Vocational education and training (VET) has become an integral part of the educational system in countries like Australia, Finland, China etc. The European Union (EU) has vocational education and training as one of its core objectives. Until we create an environment and a platform to nurture natural gifts and talents, the issue of unemployment among youths will go unabated. VET programs will provide a unique kind of education that directly relates to getting a job and will definitely reduce the staggering unemployment rate in the nation.

In order for the Nigerian government to evolve a form of complete education, the issue of vocational education must be institutionalized by law. As part of efforts to strengthen and promote technical and vocational education; gladiators and supporters of the vocational education scheme have forwarded a draft bill to the National Assembly for establishment of a National Council for Vocational Education (NCVE), we pray that the lawmakers will expedite action in this novel direction by making our educational system more robust and inclusive.
‘’To know the right places for people, we must know their area of gifting.’’ -Myles Munroe

The place of technology cannot be overestimated in ensuring quality education. I was in UAE in March this year to attend a conference in Abu Dhabi were students were interviewed all over the world on what they would want the 21st century classroom to look like. Majority of the students said they would want all their books and materials On-line, they all advocated for a paperless classroom. The youths of this generation are digital natives while the teachers are digital migrants. Ignacio Estrada once said, “If a child can’t learn the way we teach, maybe we should teach the way they learn.”

The new phase of education must be technology-driven. Mobile learning and E-learning are the 21st century tools to making education more accessible.

Alexander the Great once said, ‘‘I am indebted to my parents for living, but to my teacher for living well.’’ One other fault in our educational system is the critical issue of the quality of teachers. There can never be quality education without quality teaching. The issue of teacher training is expedient for quality teaching. In 2014, I attended an international conference in Colombo, Sri Lanka and the theme for the conference was: “INSPIRING TEACHING ,INSPIRING LEARNING:HOW WE PREPARE LEARNERS FOR A LIFE TIME OF LEARNING”. Teachers are nation builders, teachers are the centre of education, and their contributions can never be overestimated.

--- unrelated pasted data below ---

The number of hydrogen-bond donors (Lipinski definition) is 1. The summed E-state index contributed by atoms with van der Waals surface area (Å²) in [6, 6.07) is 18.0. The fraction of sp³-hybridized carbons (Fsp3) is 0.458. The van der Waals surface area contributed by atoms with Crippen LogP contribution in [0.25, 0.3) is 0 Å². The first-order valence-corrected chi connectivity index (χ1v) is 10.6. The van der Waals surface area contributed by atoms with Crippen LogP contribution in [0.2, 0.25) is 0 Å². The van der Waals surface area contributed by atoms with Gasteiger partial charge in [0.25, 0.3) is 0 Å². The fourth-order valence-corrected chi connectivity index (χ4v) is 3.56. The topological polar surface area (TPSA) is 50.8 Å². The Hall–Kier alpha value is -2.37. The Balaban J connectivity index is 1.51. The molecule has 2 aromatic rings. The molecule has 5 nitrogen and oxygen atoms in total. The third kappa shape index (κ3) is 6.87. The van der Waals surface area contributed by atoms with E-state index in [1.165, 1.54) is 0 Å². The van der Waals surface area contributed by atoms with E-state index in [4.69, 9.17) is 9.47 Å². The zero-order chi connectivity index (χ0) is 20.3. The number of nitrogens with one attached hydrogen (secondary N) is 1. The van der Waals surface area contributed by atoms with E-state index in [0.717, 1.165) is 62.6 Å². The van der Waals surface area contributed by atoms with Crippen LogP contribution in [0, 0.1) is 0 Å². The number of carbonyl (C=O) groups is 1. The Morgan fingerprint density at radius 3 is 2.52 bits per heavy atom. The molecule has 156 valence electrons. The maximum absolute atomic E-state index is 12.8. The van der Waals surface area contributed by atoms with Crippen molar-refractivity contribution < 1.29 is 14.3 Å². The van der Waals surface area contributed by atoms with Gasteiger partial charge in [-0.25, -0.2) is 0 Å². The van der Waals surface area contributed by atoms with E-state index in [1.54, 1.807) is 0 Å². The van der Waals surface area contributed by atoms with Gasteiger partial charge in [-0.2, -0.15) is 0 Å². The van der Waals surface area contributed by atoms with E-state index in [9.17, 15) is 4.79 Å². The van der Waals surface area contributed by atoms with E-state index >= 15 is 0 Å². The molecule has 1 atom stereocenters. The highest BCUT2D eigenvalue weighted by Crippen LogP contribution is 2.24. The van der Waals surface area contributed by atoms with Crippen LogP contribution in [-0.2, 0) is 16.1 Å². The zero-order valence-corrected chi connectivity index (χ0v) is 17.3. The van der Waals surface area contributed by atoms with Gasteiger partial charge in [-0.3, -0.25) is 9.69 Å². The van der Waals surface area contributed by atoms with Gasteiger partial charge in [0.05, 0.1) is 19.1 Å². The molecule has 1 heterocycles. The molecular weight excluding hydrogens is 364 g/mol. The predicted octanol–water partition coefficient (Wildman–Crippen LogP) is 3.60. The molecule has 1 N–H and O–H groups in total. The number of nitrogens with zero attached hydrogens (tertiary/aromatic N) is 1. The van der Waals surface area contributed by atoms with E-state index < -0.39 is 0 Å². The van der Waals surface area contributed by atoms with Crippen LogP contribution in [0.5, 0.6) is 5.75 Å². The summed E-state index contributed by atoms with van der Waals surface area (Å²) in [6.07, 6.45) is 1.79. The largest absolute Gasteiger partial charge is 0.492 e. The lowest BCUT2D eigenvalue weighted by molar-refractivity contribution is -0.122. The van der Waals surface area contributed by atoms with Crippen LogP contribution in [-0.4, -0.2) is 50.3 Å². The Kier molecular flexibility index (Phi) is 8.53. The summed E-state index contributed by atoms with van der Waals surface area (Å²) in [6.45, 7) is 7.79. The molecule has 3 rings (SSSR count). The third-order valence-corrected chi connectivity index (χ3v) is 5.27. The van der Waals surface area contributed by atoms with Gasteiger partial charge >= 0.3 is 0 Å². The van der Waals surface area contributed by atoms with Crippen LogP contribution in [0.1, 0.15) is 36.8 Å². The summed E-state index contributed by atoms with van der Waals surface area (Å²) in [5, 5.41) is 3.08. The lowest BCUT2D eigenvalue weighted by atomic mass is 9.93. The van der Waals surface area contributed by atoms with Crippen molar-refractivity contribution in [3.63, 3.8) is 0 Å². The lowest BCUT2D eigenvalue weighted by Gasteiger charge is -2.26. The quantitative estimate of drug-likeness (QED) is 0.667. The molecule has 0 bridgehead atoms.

It is appalling and abusive to know that most teachers are expected to reach unattainable goals with inadequate tools. Ken Blanchard said, ‘‘People who feel good about themselves, produce good results.’’ I am encouraging the government at every level to invest in teachers’ welfare and also create a conducive environment for learning. The quality of teachers is paramount to any nation that will go far in this 21st century; Bob Talbert said, ‘‘Good teachers are costly, but bad teachers cost more!’’ I would like to advise government at various levels to set aside a week around October 5 of every year (October 5 is UN day for teachers) to train, equip and motivate teachers toward better productivity.